6 Ways to Recover When You Got a Late Start to Retirement Planning

Time flies, and retirement has a funny way of sneaking up on us. As financial advisors in Atlanta, we see this a lot: One minute, you’re in your early-20s, just starting out in your newfound career with retirement just a far-off dream. Then, in what seems like the blink of an eye, you’re staring down the home stretch to what should be your retirement date. Except now, instead of having decades to plan, you maybe have a decade.

If you find yourself in this situation, you’re hardly alone. Thankfully, there are steps you can take that can help you make up for lost time. The team at Linscomb & Williams put together the following 6 concrete steps that can help you catch-up, but the key is starting now!

1. Contribute More and Take Advantage of Catch-Up Contributions

Are you contributing the maximum amount to your retirement accounts every year? Are you taking full advantage of your employer match? If you’re further behind on your retirement planning than you had hoped, you should be doing both!

For 401(k), 457 and 403(b) accounts, your maximum regular contribution limit in 2021 is $19,500. However, once you reach age 50, the IRS allows you to make an additional catch-up contribution of $6,500, for a total of $26,000.

The most you can contribute to an IRA in 2021 if you’re under the age of 50 is $6,000, but once you turn age 50, you can contribute an extra $1,000 in catch-up contributions, bringing the total to $7,000. This might not sound like much, but any extra money put away now can help you in the future.

For more about how catch-up contributions work, read our recent blog post: Need a Second Chance on Your Retirement Planning? All You Need to Know about Catch-Up Contributions.


Ready to have a serious conversation about your retirement? Contact the team at Linscomb & Williams to see how we can help.


2. Look to Your Assets

You can increase the amount of cash you have for retirement by using your assets, principally your home. A home equity loan lets you cash out some, or all, of the equity you’ve built up in your home. Equity is the excess of your home’s current value above the balance remaining on your mortgage, if any. You can use the proceeds from a home equity loan any way you wish, and you may have five, 10 or 15 years to repay the loan, depending on the loan’s terms.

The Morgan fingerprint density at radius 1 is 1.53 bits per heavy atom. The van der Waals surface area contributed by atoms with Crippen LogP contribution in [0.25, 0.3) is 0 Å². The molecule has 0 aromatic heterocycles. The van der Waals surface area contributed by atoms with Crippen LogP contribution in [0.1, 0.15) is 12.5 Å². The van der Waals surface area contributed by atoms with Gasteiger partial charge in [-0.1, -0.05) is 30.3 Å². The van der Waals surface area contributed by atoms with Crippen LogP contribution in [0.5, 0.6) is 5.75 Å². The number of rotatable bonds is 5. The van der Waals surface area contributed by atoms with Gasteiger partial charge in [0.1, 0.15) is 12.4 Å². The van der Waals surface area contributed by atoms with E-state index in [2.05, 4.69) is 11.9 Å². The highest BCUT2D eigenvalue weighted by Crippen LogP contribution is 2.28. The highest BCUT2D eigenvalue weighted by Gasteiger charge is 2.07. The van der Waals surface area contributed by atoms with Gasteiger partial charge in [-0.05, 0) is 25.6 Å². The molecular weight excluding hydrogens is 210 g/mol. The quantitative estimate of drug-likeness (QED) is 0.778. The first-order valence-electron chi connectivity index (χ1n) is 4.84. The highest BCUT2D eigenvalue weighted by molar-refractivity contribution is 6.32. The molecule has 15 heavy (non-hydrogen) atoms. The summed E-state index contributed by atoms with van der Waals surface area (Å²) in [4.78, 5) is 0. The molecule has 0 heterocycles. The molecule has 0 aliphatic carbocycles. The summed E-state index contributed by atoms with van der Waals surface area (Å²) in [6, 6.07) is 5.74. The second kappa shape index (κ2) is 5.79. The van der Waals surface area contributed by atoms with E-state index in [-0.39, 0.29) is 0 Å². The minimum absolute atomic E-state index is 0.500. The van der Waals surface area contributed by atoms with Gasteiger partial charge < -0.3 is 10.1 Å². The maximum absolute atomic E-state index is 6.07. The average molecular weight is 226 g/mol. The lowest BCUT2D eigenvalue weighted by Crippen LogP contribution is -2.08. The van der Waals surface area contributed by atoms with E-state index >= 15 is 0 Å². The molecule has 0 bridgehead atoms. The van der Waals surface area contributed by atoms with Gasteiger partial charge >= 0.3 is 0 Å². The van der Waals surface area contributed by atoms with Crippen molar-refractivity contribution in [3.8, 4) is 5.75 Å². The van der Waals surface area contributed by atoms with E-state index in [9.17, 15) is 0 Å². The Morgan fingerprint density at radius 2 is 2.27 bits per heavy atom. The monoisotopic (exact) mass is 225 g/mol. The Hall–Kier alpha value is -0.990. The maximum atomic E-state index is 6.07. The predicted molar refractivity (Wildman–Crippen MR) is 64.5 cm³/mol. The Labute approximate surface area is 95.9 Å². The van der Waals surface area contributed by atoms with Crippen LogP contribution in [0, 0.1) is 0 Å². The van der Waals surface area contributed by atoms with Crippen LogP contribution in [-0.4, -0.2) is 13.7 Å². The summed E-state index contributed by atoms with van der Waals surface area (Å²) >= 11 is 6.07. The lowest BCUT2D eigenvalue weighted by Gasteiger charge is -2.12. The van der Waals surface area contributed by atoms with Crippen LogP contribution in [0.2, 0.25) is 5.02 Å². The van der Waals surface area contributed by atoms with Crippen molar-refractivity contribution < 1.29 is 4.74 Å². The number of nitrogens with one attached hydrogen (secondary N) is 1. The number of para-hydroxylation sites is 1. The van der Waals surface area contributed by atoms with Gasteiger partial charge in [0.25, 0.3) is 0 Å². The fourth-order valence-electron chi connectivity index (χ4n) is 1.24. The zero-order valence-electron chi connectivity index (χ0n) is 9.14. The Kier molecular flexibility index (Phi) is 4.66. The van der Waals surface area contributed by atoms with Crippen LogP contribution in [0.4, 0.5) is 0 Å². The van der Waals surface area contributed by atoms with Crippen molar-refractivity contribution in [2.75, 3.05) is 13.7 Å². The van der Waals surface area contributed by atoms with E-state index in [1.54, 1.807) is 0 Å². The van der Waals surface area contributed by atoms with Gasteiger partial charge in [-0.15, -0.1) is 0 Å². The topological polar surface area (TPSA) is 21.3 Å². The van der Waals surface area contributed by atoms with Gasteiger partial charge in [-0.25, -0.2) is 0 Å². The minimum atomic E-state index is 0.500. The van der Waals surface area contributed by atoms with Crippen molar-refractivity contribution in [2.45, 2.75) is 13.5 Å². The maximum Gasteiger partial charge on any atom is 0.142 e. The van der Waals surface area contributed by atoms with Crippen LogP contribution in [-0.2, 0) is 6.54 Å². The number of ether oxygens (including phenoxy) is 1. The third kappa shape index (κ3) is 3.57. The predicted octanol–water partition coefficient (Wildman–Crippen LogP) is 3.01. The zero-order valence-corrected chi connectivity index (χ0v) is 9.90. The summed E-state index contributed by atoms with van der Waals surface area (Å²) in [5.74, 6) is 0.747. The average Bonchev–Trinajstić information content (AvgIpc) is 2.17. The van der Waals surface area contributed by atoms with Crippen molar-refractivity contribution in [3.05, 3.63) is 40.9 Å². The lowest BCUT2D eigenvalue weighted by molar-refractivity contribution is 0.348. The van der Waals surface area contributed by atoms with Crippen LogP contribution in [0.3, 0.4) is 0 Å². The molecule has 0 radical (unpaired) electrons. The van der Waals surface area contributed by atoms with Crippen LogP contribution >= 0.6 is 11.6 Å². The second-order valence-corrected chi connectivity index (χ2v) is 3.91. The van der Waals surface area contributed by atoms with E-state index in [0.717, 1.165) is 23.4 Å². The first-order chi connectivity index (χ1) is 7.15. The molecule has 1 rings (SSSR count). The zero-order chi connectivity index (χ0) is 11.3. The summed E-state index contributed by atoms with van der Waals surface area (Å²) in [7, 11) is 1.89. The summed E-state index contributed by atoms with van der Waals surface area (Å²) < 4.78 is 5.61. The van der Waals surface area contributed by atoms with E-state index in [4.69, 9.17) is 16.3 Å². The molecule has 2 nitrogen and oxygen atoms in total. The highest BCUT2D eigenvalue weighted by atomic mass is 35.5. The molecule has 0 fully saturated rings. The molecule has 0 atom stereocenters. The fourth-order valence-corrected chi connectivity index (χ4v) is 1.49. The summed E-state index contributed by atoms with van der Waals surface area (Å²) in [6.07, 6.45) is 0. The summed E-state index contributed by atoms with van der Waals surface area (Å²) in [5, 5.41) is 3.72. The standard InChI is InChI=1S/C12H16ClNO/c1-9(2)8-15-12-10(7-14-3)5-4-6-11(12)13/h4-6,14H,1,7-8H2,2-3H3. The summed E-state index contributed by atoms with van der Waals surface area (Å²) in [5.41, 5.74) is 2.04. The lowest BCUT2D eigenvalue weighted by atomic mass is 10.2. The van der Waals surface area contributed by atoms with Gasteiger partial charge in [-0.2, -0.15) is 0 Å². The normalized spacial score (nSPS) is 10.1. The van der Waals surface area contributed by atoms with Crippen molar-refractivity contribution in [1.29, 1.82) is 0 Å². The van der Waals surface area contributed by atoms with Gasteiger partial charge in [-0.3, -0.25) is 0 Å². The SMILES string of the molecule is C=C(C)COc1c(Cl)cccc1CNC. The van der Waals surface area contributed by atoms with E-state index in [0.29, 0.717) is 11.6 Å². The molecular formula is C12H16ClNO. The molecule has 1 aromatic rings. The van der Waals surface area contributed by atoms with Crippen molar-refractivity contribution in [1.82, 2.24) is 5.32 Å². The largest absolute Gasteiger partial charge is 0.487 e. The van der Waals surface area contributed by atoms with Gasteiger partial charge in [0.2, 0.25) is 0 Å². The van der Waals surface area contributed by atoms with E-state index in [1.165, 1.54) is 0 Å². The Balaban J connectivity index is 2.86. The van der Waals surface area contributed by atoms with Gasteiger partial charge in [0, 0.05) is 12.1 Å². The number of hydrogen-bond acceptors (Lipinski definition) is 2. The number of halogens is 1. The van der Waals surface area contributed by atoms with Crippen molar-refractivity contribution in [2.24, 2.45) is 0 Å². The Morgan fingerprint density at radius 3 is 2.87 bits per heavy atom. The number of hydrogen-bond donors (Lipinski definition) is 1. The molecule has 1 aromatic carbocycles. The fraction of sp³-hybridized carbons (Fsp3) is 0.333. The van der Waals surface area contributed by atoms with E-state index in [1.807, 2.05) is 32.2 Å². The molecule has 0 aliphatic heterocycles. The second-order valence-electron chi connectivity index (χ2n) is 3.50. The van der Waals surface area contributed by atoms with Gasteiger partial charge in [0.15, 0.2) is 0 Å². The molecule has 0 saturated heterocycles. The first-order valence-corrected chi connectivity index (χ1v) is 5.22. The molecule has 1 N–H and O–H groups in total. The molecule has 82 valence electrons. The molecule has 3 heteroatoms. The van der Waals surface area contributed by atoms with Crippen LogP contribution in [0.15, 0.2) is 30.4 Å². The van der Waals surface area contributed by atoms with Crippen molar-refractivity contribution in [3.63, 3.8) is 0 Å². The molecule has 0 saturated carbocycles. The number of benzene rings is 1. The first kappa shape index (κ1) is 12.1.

You might wonder, “How can borrowing money enhance my retirement planning?” That’s a good question because the notion is a bit counter-intuitive. It relates to the fact that we find ourselves today in a place of historically low fixed mortgage rates. The math can be complicated (so get help from a qualified financial advisor), but if you have a time horizon of a decade or more before you will retire, it can be attractive to refinance and/or cash-out available home equity to reinvest the cash freed up in higher earning assets. This is what financial advisors call positive leverage. All of this depends on careful evaluation of your ability to handle required payments and relies on the financial discipline to keep the cash freed up fully invested for the long-term.

Again: Before taking out any type of loan on your home, discuss your situation with a financial advisor. There are pros and cons to these strategies that you should be aware of before deciding.

Another strategy to increase your retirement cash is to downsize or relocate to an area with lower housing costs. If you can move to a less expensive home, you may be able to pocket the proceeds from the sale of your old house and enjoy lower monthly payments – or pay for a new home straight-out if the proceeds from the sale will cover it. In addition, you can liquidate other assets you no longer use, such as a vacation home or a boat.

3. Revisit Your Investment Strategy